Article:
Myanmar's civilian leader Aung San Suu Kyi cast her ballot Thursday ahead of election day next week with hundreds of thousands of elderly voters across the country expected to follow suit to reduce the risk of coronavirus.
Wearing a face mask, rubber gloves and her trademark flowers in her hair, Suu Kyi was one of the first in the country to vote in the capital, Naypyidaw.
The 75-year-old's National League for Democracy (NLD) is widely expected to be returned to power in the November 8 polls -- only the second election since the Southeast Asian nation emerged from outright military rule.
Thousands of polling stations across Yangon and other areas badly hit by the pandemic opened in advance to allow voters over the age of 60 to cast their ballots in a bid to protect them from coronavirus.
Some teams of election officials even carried mobile ballot boxes around streets to make voting more accessible for the vulnerable population numbering 800,000 in Yangon alone.
Kyaw Goke, 73, turned out to vote for only the second time in his life, clad in face mask and shield at a downtown booth with chairs laid out to follow strict physical distancing rules.
"Even if I'm afraid of Covid, I believe voting is necessary," the 73-year-old told AFP.
"I hope Mother Suu wins. She's been the one protecting us from Covid-19."
- Turnout trouble? -
Suu Kyi has placed herself front and centre of the nation's efforts to combat the pandemic, giving near-daily addresses to implore citizens to follow lockdown measures.
Experts say her decision to ignore calls for the vote to be postponed is a gamble.
With many campaign events cancelled, her visibility has given the NLD an advantage, but watchdog International Crisis Group said there could be "serious public health ramifications" once the voting is over.
Yangon-based ICG researcher Richard Horsey also warned the pandemic would likely affect turnout.
"If we see a significant dip, then that automatically comes with less credibility," he told AFP.
"It's really important for only the second credible election since the authoritarian days that a democratic election continues to be something that people are interested in."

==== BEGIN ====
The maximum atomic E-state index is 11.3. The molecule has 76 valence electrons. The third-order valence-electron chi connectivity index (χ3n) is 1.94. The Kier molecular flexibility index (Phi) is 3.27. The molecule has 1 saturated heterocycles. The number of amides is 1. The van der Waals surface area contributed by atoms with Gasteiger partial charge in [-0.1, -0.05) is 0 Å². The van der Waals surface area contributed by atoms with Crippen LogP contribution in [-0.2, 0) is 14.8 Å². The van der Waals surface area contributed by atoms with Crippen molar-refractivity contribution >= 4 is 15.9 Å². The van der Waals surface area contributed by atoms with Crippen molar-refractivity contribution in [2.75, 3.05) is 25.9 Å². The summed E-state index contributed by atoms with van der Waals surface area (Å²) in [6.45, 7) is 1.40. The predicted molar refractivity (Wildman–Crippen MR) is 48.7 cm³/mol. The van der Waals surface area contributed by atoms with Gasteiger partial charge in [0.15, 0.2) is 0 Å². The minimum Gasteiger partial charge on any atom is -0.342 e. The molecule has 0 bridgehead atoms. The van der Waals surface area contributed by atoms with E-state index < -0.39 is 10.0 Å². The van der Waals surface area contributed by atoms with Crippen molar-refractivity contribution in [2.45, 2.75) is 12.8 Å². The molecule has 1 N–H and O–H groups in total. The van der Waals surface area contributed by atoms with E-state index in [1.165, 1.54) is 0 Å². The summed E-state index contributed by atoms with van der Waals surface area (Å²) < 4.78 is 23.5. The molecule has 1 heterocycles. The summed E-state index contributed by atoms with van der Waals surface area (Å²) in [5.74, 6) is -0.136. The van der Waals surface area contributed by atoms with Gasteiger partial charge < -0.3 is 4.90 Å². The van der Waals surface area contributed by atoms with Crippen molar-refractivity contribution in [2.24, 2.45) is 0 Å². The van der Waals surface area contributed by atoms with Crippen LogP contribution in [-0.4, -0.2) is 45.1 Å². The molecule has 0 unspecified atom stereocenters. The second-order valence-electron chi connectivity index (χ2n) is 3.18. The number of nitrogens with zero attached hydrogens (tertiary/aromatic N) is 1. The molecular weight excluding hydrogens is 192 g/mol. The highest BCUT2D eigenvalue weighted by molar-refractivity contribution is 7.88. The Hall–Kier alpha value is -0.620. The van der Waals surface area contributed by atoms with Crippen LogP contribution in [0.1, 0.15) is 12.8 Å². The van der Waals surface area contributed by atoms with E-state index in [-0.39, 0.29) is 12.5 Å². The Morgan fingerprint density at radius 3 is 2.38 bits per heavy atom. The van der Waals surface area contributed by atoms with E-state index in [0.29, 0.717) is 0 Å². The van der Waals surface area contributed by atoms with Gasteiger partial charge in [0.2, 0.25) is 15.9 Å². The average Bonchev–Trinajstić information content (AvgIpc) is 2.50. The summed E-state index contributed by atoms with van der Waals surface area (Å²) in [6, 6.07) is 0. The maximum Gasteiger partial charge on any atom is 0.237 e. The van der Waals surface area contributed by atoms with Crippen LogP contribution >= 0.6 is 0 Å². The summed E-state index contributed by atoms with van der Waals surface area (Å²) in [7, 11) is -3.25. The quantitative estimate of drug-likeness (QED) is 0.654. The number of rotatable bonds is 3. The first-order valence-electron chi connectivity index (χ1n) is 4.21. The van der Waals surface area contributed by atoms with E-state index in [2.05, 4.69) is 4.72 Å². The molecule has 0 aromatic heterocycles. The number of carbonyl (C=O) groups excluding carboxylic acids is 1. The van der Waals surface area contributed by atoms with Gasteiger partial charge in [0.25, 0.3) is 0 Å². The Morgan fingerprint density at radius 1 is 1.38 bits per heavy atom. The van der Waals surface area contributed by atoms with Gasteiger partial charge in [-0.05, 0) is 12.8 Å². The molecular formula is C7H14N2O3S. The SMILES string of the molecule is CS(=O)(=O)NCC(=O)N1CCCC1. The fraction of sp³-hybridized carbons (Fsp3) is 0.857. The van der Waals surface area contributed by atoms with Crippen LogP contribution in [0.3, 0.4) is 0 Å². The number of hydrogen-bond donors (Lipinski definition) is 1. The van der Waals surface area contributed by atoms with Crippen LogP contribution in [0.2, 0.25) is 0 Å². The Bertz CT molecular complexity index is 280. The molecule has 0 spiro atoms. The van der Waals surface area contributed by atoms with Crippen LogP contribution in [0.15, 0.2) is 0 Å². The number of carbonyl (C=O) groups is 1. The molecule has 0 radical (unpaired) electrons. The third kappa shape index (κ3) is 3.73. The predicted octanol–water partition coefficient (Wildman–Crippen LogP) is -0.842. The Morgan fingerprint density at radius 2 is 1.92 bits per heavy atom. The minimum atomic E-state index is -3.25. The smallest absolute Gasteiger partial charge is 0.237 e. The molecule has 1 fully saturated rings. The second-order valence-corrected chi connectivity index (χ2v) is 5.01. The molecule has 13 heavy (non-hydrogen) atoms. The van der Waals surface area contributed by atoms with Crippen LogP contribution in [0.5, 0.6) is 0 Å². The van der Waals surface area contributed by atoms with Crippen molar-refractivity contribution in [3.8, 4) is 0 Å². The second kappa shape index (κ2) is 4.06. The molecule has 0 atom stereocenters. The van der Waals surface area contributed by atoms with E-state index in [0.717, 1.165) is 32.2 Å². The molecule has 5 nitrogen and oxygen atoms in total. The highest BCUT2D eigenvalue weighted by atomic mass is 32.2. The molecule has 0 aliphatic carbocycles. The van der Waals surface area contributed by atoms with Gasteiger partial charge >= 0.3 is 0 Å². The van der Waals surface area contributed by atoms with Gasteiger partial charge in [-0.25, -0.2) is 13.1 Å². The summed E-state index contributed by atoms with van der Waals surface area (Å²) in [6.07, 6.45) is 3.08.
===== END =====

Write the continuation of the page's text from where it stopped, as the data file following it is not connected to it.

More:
In 2015, the NLD swept to power in a landslide victory but was forced by the junta-scripted constitution into an uneasy power-sharing agreement with the military.
- Credibility questions -
Many observers have already written off the credibility of the vote before it has even taken place.
The NLD-appointed election commission has been widely condemned for lacking transparency and bungling logistics, including voter lists and alleged discrimination against Muslim candidates.
Virtually all the 600,000 Rohingya Muslims remaining in the country are stripped of citizenship and will not be able to vote.
Further mass cancellations of the election in swathes of ethnic minority areas -- ostensibly for security concerns -- mean a total of nearly two million are disenfranchised in a country with an electorate of some 37 million.
"It won't be free and fair. Machinations are in place to assure an NLD victory," said Yangon-based analyst Khin Zaw Win.
The Rohingya crisis -- where hundreds of thousands of people fled across the border into squalid refugee camps to escape military-backed violence -- might have shattered Suu Kyi's reputation in the West, but she remains a hero for many at home.
Her defence of the nation against genocide charges at the UN's top court last December consolidated support, particularly among the dominant ethnic Bamar.
But the disenfranchisement of many in ethnic minority areas -- already at a disadvantage due to the first-past-the-post electoral system -- could trigger further armed conflict or political violence, warned ICG.
"This time the same results are going to produce division rather than unity," predicted Horsey.